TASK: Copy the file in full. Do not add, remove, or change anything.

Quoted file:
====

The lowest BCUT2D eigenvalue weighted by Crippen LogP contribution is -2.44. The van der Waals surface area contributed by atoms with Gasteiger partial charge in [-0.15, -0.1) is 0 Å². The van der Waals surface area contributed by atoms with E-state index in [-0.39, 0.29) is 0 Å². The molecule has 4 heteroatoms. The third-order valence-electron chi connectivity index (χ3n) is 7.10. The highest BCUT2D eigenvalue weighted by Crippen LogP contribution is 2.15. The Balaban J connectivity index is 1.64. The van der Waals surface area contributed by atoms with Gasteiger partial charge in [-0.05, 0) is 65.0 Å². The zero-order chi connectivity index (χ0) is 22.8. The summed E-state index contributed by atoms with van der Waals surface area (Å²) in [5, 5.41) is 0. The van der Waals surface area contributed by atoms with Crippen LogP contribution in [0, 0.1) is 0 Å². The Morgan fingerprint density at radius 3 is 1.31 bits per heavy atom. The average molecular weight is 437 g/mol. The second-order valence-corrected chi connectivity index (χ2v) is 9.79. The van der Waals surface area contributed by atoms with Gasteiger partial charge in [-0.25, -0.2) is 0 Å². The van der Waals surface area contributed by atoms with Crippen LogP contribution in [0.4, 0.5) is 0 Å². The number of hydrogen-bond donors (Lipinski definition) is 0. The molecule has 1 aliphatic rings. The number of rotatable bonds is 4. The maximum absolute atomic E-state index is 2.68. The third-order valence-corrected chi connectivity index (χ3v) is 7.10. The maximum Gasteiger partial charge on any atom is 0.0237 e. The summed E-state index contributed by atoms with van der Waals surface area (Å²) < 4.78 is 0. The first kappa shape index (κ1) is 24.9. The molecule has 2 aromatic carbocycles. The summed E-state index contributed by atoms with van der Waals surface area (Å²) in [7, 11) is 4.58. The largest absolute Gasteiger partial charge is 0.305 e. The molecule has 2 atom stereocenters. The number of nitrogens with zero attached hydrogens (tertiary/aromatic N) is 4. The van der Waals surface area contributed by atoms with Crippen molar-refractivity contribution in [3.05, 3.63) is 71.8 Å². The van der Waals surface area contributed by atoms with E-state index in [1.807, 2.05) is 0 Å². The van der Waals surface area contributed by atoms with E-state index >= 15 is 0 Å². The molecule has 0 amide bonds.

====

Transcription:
The lowest BCUT2D eigenvalue weighted by Crippen LogP contribution is -2.44. The van der Waals surface area contributed by atoms with Gasteiger partial charge in [-0.15, -0.1) is 0 Å². The van der Waals surface area contributed by atoms with E-state index in [-0.39, 0.29) is 0 Å². The molecule has 4 heteroatoms. The third-order valence-electron chi connectivity index (χ3n) is 7.10. The highest BCUT2D eigenvalue weighted by Crippen LogP contribution is 2.15. The Balaban J connectivity index is 1.64. The van der Waals surface area contributed by atoms with Gasteiger partial charge in [-0.05, 0) is 65.0 Å². The zero-order chi connectivity index (χ0) is 22.8. The summed E-state index contributed by atoms with van der Waals surface area (Å²) in [5, 5.41) is 0. The van der Waals surface area contributed by atoms with Crippen LogP contribution in [0, 0.1) is 0 Å². The Morgan fingerprint density at radius 3 is 1.31 bits per heavy atom. The average molecular weight is 437 g/mol. The second-order valence-corrected chi connectivity index (χ2v) is 9.79. The van der Waals surface area contributed by atoms with Gasteiger partial charge in [-0.25, -0.2) is 0 Å². The van der Waals surface area contributed by atoms with Crippen LogP contribution in [0.4, 0.5) is 0 Å². The number of hydrogen-bond donors (Lipinski definition) is 0. The molecule has 1 aliphatic rings. The number of rotatable bonds is 4. The maximum absolute atomic E-state index is 2.68. The third-order valence-corrected chi connectivity index (χ3v) is 7.10. The maximum Gasteiger partial charge on any atom is 0.0237 e. The summed E-state index contributed by atoms with van der Waals surface area (Å²) < 4.78 is 0. The first kappa shape index (κ1) is 24.9. The molecule has 2 aromatic carbocycles. The summed E-state index contributed by atoms with van der Waals surface area (Å²) in [7, 11) is 4.58. The largest absolute Gasteiger partial charge is 0.305 e. The molecule has 2 atom stereocenters. The number of nitrogens with zero attached hydrogens (tertiary/aromatic N) is 4. The van der Waals surface area contributed by atoms with Crippen molar-refractivity contribution in [3.05, 3.63) is 71.8 Å². The van der Waals surface area contributed by atoms with E-state index in [1.807, 2.05) is 0 Å². The van der Waals surface area contributed by atoms with E-state index >= 15 is 0 Å². The molecule has 0 amide bonds.